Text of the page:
in visual arts the skull has always metaphorically personified the death, but while today it is only a commercial symbol of emptiness, in the past it was instead a tremendous warning to the fleetingness of life.
symbol par excellence of vanitas in the middle ages these subjects are widespread and include the memento mori, the homo bulla, the et in arcadia ego, the allegory of death and the three ages of man, which are closely related to ars moriendi , the dance of death, the triumph of death, the death and the girl, the legend of the three living and three dead.
the skull had to remember what the absolute truth of man was: that of white, grinning bones, unmade of his rotten flesh. spoiled the final of the last season to the living, reminding them how frivolous was every material good, how short every exterior beauty was and how much every accumulated glory in life was useless.
in the end, always in a grinning skull would have been involved.
it was difficult times those of the middle ages, in which death was so present in everyday life that everyone was always conscious of bringing one within himself as the fruit the stone.they all lived their lives with the certainty of leaving it early and were quick to consume such a short, but very intense life. in this context of instability the christian religion was able to make the skull the perfect symbol of terror for the afterlife and for eternal damnation: the believers, harassed by the afterlife, were called to atone for their sins to account to God for a right existence.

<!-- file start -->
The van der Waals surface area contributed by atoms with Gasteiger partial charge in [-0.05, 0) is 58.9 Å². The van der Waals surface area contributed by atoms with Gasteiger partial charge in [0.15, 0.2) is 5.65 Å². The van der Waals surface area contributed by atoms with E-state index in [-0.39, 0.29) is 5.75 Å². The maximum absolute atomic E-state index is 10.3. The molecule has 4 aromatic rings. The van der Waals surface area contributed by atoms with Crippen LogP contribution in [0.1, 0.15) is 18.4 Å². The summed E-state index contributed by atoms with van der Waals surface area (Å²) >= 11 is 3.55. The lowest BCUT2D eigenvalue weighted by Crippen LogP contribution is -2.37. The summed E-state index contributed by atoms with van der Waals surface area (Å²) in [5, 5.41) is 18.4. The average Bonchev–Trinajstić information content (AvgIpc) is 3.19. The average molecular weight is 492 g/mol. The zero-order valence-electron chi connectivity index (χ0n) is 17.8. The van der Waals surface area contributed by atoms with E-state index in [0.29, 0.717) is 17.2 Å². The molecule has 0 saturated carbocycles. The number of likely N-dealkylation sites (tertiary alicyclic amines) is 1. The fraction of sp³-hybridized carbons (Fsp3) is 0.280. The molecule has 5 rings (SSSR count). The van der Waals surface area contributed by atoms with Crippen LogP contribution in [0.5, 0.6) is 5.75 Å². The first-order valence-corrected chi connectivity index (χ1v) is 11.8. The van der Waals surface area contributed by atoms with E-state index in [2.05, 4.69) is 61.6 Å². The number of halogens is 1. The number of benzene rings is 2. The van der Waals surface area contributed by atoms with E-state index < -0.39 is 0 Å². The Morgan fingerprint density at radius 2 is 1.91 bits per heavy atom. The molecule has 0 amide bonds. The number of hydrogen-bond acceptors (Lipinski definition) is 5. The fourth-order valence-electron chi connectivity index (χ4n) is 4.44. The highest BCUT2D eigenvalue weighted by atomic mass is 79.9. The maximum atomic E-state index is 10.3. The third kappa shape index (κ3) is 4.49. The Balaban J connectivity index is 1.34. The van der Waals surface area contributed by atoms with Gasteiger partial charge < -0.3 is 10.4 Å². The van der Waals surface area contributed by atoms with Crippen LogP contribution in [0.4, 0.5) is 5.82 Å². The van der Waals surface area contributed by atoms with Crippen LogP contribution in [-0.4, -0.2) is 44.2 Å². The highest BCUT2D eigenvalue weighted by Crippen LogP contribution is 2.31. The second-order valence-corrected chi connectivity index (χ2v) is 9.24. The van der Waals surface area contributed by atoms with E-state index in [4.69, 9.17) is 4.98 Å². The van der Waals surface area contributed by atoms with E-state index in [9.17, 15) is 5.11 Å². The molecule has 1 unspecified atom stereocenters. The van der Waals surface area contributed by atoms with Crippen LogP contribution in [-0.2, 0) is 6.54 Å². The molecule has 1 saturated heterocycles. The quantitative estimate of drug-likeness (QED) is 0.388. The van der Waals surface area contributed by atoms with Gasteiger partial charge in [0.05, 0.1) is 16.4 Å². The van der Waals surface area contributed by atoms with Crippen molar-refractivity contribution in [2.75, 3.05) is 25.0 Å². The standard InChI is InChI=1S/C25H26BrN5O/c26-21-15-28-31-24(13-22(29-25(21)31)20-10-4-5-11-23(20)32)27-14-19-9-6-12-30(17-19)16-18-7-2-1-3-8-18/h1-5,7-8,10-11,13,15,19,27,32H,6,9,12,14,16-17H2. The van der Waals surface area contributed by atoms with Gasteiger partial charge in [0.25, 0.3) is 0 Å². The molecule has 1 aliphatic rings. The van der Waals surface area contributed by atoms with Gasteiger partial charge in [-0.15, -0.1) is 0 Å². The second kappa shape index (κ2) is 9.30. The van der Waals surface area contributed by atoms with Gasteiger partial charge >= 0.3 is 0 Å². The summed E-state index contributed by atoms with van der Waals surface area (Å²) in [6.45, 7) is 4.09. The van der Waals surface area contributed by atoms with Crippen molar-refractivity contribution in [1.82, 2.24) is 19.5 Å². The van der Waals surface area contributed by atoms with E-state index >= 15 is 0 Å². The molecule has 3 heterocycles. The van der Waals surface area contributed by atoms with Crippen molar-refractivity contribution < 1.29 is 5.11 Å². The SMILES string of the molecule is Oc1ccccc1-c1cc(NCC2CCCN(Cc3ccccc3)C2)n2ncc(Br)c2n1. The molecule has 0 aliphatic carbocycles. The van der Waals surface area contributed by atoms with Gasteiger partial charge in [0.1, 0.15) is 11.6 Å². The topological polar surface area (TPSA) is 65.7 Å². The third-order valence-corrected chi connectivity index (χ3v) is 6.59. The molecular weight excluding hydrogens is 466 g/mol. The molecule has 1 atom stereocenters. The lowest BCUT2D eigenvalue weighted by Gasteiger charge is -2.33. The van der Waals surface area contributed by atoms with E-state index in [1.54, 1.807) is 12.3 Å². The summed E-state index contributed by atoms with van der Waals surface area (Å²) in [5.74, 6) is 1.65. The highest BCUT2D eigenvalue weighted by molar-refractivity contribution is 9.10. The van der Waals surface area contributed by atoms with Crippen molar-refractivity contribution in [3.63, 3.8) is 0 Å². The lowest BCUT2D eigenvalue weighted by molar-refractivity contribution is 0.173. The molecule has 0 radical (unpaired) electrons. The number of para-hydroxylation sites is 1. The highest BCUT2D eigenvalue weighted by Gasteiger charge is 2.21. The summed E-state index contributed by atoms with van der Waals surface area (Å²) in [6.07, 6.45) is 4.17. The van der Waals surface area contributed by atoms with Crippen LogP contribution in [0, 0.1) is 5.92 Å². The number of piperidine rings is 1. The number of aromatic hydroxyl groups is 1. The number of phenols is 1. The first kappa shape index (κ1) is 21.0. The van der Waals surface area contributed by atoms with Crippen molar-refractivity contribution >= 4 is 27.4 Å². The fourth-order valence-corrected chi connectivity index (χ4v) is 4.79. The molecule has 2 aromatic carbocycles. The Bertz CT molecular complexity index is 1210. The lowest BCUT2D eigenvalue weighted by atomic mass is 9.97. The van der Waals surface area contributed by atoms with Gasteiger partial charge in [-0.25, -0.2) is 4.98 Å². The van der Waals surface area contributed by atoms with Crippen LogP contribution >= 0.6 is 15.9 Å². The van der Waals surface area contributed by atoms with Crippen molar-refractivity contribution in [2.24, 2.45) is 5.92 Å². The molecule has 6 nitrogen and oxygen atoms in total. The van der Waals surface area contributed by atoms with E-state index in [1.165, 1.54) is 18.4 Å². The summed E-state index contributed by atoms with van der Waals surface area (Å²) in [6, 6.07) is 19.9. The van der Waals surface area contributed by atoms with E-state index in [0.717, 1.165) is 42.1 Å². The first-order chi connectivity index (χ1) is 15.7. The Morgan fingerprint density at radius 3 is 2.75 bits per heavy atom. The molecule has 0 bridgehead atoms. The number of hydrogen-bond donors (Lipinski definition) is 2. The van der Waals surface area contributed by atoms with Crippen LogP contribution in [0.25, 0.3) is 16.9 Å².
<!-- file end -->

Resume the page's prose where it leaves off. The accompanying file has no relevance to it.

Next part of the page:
but the skull had not only a negative meaning, it could also be read as a hymn to life: unlike animals that have no awareness of death, the human being knows that he has an expiration date and that life must be glorified, accumulating experiences and wisdom, because only those who have lived a lot are able to understand life (and death) and its teaching.
and today? what remains of all this?
the skull is still able to get its warning to those who fix its empty orbits or turned into a paperweight: an obsolete object of some aesthetic and furnishing usefulness?
life today is much longer than in the middle ages and all in all, in terms of time, can be defined as a satisfying experience. a long life, yes, but lived less intensely; lived even more superficially perhaps. in this context the skull does not frighten anymore, also because it is overcome by other more crude and violent images propagated by the media and become part of our daily life.
the skull has been dethroned by its universal role, becoming a romantic vision of life symbol, such as a record player or an alphabet primer, which affects only a niche of people with a marked sensitivity or who has lived other times.
its meaning is still universally recognized (on the danger signs, on the labels of certain supermarket products …) but it is so tacky, to appear as banal and empty as the multinational corporation logo.
these are our times, made of mere appearance, of extreme consumerism and moral inadequacy; an empty existence in which death is often the simple solution to all the problems of life rather than the only reason to live it fully.